2.2.2 Competitive Rivalry
There is an extremely intense competitive rivalry in the UK Supermarket sector for Sainsbury. There are already established brands such as ASDA, William Morrison's, and TESCO that have high capital investments, strong strategies, and policies. ASDA and TESCO have increasingly focused on switching their clients through effective services. These services vary, including high-quality products through the low prices and the promotion of the brand using effective media platforms such as Twitter, Facebook. The company also involves film stars or sportspeople for brand promotion (Zvolenszky, 2013: 597). Earlier, it was identified that the UK retail industry had created competition by reducing its product prices itself that lead to low growth of revenue. Still, the main rival organizations, such as Waitrose and TESCO, have gained high revenue growth in the slow market. The big organizations have captured loyal clients. Thus, the competition from the rivalry in the UK retail sector is very high. Organizations such as ASDA have increasingly lowered their product services to have a high market share.
2.2.3 Threats from the Substitute Products
Sainsbury has faced high competition from the threats of substitute products, especially in the apparel industry. At the same time, the organization has faced low competition from substitute products in the food sector. Concerning the apparel items, there are different developments of counterfeit products, particularly for the companies that reduce the market share of the luxury brands (Lee, 2014: 27). Whenever new services or products meet similar customer needs in varied ways, the profitability of the industry suffers. For instance, services such as Google Drive and Dropbox are substituted to the hardware drives. There are high threats of substitute services or products provided they offer a high-value proposition that is uniquely different from the current offerings. Sainsbury has solved this approach by being service-oriented instead of just being product-oriented. Sainsbury also focuses on understanding the main need of the clients instead of what the client purchases.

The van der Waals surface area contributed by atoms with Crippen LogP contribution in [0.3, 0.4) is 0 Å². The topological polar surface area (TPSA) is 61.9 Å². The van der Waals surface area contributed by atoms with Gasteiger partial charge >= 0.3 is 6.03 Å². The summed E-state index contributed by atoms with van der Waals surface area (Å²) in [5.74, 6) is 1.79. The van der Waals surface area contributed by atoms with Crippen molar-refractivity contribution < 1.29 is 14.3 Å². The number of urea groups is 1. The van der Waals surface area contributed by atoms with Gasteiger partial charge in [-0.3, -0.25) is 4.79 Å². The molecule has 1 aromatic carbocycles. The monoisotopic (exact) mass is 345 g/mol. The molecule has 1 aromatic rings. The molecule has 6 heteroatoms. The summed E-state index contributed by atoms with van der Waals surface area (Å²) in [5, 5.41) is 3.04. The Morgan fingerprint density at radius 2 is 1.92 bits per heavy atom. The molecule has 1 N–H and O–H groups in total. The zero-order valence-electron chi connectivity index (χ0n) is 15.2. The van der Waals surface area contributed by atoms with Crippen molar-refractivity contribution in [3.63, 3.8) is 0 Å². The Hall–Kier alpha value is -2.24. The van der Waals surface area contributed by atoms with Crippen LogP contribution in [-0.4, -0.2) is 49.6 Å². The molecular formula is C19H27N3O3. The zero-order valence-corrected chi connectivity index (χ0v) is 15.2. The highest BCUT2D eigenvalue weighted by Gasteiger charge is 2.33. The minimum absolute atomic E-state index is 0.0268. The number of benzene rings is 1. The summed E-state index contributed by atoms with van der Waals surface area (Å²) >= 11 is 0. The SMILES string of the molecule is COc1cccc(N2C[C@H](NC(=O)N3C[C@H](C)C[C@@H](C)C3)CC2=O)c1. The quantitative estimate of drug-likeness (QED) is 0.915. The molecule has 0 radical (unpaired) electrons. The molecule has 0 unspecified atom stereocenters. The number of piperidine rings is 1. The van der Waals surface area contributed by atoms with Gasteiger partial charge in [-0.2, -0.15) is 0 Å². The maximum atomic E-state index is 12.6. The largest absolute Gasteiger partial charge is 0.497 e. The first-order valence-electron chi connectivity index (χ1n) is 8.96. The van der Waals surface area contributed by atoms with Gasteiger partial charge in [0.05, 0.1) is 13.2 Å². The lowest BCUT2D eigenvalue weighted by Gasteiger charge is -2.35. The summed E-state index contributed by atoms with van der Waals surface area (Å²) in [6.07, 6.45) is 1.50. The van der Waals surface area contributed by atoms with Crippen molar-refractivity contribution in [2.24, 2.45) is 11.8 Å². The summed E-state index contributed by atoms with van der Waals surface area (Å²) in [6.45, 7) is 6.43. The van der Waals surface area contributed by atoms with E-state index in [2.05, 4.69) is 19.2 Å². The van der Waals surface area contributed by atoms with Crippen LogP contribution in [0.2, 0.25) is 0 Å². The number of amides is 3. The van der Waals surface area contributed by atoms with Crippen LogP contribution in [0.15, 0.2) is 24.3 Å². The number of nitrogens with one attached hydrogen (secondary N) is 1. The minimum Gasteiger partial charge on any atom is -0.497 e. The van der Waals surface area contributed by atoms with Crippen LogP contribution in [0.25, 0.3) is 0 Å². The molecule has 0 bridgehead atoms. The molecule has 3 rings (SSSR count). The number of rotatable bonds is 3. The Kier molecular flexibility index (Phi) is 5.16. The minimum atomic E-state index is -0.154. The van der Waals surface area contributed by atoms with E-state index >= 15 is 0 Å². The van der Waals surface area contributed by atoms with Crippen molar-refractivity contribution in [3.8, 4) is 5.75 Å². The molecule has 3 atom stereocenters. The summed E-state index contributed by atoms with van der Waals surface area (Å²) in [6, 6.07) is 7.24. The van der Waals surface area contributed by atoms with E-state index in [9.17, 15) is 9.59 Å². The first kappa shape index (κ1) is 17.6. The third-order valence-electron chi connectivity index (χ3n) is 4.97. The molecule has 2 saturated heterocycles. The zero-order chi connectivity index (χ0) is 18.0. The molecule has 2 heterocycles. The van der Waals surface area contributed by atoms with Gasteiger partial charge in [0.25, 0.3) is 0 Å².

2.2.4 Bargaining Power of Suppliers
Most of the companies in the retail sector purchase their raw material from various suppliers. The suppliers in the dominant positions reduce the margins that Sainsbury earns in the market. The powerful suppliers in the consumer services sector use the negotiating power in extracting higher prices form the organizations in the retail field. Sainsbury PLC can handle the suppliers' bargaining power by establishing an effective supply chain with different suppliers (Azeez, 2014: 3). Through experimentation with product designs by using various materials so that when the prices of raw material go up, the company changes to another. Sainsbury also develops dedicated suppliers whose business relies on the organization. Sainsbury also learns from Nike and Walmart, especially with the way the organization has developed third party producers whose business depends solely on them.
2.2.5 Bargaining Power of Buyers